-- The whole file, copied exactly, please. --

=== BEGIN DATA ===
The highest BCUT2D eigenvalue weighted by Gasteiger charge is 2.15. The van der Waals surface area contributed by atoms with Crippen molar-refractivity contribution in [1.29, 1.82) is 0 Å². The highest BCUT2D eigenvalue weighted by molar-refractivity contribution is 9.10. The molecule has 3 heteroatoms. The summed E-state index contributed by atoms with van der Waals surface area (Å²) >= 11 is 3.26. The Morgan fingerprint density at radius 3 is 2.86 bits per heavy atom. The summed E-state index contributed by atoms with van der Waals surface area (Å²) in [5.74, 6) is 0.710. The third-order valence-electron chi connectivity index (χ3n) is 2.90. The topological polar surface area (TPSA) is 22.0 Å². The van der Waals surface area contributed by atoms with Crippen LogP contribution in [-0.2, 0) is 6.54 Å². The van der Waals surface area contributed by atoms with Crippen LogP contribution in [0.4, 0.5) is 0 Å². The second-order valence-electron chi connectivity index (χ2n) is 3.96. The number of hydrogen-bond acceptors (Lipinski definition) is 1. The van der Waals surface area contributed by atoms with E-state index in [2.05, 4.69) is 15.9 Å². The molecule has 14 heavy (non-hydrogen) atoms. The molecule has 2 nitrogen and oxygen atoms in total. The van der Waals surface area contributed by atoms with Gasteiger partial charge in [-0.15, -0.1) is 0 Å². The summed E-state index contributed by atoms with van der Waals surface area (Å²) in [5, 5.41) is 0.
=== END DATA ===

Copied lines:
The highest BCUT2D eigenvalue weighted by Gasteiger charge is 2.15. The van der Waals surface area contributed by atoms with Crippen molar-refractivity contribution in [1.29, 1.82) is 0 Å². The highest BCUT2D eigenvalue weighted by molar-refractivity contribution is 9.10. The molecule has 3 heteroatoms. The summed E-state index contributed by atoms with van der Waals surface area (Å²) >= 11 is 3.26. The Morgan fingerprint density at radius 3 is 2.86 bits per heavy atom. The summed E-state index contributed by atoms with van der Waals surface area (Å²) in [5.74, 6) is 0.710. The third-order valence-electron chi connectivity index (χ3n) is 2.90. The topological polar surface area (TPSA) is 22.0 Å². The van der Waals surface area contributed by atoms with Crippen LogP contribution in [-0.2, 0) is 6.54 Å². The van der Waals surface area contributed by atoms with Crippen LogP contribution in [0.4, 0.5) is 0 Å². The second-order valence-electron chi connectivity index (χ2n) is 3.96. The number of hydrogen-bond acceptors (Lipinski definition) is 1. The van der Waals surface area contributed by atoms with E-state index in [2.05, 4.69) is 15.9 Å². The molecule has 14 heavy (non-hydrogen) atoms. The molecule has 2 nitrogen and oxygen atoms in total. The van der Waals surface area contributed by atoms with Gasteiger partial charge in [-0.15, -0.1) is 0 Å². The summed E-state index contributed by atoms with van der Waals surface area (Å²) in [5, 5.41) is 0.